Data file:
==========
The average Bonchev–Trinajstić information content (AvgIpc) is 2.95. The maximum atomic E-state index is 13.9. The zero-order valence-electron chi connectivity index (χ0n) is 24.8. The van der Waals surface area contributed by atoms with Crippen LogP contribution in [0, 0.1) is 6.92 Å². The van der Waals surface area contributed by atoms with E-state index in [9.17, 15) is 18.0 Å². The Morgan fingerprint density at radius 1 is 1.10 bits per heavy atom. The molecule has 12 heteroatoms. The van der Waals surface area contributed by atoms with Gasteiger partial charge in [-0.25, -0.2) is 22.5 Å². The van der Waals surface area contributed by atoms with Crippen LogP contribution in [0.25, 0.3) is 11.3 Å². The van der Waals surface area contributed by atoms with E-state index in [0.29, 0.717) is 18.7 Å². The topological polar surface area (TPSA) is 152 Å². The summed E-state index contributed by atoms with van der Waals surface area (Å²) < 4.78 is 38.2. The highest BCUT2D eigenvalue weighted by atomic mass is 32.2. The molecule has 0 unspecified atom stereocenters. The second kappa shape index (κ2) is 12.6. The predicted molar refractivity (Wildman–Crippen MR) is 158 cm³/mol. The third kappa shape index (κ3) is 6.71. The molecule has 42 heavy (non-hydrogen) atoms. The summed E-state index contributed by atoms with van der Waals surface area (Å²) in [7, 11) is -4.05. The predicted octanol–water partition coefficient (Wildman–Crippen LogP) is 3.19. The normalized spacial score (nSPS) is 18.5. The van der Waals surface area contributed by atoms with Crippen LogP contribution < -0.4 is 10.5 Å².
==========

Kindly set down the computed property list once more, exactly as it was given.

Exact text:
The average Bonchev–Trinajstić information content (AvgIpc) is 2.95. The maximum atomic E-state index is 13.9. The zero-order valence-electron chi connectivity index (χ0n) is 24.8. The van der Waals surface area contributed by atoms with Crippen LogP contribution in [0, 0.1) is 6.92 Å². The van der Waals surface area contributed by atoms with E-state index in [9.17, 15) is 18.0 Å². The Morgan fingerprint density at radius 1 is 1.10 bits per heavy atom. The molecule has 12 heteroatoms. The van der Waals surface area contributed by atoms with Gasteiger partial charge in [-0.25, -0.2) is 22.5 Å². The van der Waals surface area contributed by atoms with Crippen LogP contribution in [0.25, 0.3) is 11.3 Å². The van der Waals surface area contributed by atoms with E-state index in [0.29, 0.717) is 18.7 Å². The topological polar surface area (TPSA) is 152 Å². The summed E-state index contributed by atoms with van der Waals surface area (Å²) < 4.78 is 38.2. The highest BCUT2D eigenvalue weighted by atomic mass is 32.2. The molecule has 0 unspecified atom stereocenters. The second kappa shape index (κ2) is 12.6. The predicted molar refractivity (Wildman–Crippen MR) is 158 cm³/mol. The third kappa shape index (κ3) is 6.71. The molecule has 42 heavy (non-hydrogen) atoms. The summed E-state index contributed by atoms with van der Waals surface area (Å²) in [7, 11) is -4.05. The predicted octanol–water partition coefficient (Wildman–Crippen LogP) is 3.19. The normalized spacial score (nSPS) is 18.5. The van der Waals surface area contributed by atoms with Crippen LogP contribution < -0.4 is 10.5 Å².